Utopia

Utopia
By Thomas More

I think Mary Shelley’s Frankenstein deserves its status as the first science fiction novel. But that doesn’t mean there weren’t a lot of precursors.

The utopian theme is a big one in SF, with its journey to another world or society that turns into a commentary on our own. Indeed, this is something fundamental to the vision of most speculative/futuristic works. When writing about the future (or the past, in a historical novel), we’re always writing about today, projecting our present concerns and anxieties.

And so Thomas More’s fanciful tale of an island republic is an essay on the “state of England,” the only question being how ironically it’s meant to be read. I think the gold chamber pots and communal dining halls are just window dressing on a passionate critique of the moral and political failures of the English ruling class. A critique that resonates just as much today as it did five hundred years ago.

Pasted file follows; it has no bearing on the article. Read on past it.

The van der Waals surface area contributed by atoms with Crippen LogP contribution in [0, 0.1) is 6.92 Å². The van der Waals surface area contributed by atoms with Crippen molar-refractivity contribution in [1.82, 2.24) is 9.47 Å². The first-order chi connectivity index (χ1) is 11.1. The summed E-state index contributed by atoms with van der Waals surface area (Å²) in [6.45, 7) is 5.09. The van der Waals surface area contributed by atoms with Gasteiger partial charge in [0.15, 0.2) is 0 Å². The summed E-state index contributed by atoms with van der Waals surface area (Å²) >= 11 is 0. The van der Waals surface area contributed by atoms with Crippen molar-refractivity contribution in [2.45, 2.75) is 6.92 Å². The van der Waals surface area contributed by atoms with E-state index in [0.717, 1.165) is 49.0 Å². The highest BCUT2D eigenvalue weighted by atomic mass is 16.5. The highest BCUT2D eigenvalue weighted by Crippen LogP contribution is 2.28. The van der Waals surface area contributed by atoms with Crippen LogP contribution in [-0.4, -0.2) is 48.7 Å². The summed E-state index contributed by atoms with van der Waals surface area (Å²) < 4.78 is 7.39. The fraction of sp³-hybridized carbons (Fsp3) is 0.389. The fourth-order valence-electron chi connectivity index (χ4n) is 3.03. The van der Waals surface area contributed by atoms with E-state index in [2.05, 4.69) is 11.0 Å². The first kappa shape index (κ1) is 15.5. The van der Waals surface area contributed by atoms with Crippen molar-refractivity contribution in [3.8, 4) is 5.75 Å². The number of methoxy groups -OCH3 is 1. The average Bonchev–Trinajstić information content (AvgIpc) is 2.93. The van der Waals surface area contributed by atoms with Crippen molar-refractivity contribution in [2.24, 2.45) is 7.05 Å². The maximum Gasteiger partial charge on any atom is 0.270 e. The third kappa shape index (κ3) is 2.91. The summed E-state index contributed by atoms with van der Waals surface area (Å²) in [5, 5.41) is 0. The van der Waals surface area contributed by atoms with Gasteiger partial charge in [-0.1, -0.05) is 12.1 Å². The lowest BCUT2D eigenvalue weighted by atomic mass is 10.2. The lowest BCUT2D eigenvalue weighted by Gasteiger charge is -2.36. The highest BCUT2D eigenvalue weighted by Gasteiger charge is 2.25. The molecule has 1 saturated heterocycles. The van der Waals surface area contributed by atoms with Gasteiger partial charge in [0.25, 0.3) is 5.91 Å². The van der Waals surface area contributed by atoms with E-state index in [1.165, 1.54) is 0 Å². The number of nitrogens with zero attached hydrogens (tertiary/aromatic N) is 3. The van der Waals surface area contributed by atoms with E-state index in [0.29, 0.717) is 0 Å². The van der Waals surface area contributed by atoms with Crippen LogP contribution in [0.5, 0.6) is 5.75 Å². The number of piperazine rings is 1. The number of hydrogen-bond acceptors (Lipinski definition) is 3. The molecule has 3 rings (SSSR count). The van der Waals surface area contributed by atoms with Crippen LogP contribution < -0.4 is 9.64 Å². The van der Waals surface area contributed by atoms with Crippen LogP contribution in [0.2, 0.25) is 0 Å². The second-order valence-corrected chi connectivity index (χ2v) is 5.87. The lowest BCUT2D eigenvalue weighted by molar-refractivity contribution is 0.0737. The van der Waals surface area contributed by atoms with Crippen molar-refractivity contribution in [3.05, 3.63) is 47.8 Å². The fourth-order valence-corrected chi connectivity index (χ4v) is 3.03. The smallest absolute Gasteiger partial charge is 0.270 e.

2 thoughts on “Utopia

  1. I’d be really hardpressed to defend this as SF. I haven’t read it, mind you, but it has always struck me more like Gulliver’s Travels in regards to its “message” than say, some of Verne’s early SF writings.

    That being said, what about this makes you think of SF when you read it?

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    1. It’s often included as a forerunner to some of the concerns of today’s SF. Of course, in pre-modern times there was no “science” as we understand that word today. But even in classical literature there were flights to the moon on the backs of mythical beasts and that sort of thing. I don’t think Utopia is real SF (like I say, I think the genre begins with Frankenstein), but the Utopian theme of a journey to a different world that’s meant to provide a commentary on our own way of doing things is why I would include it in the discussion.

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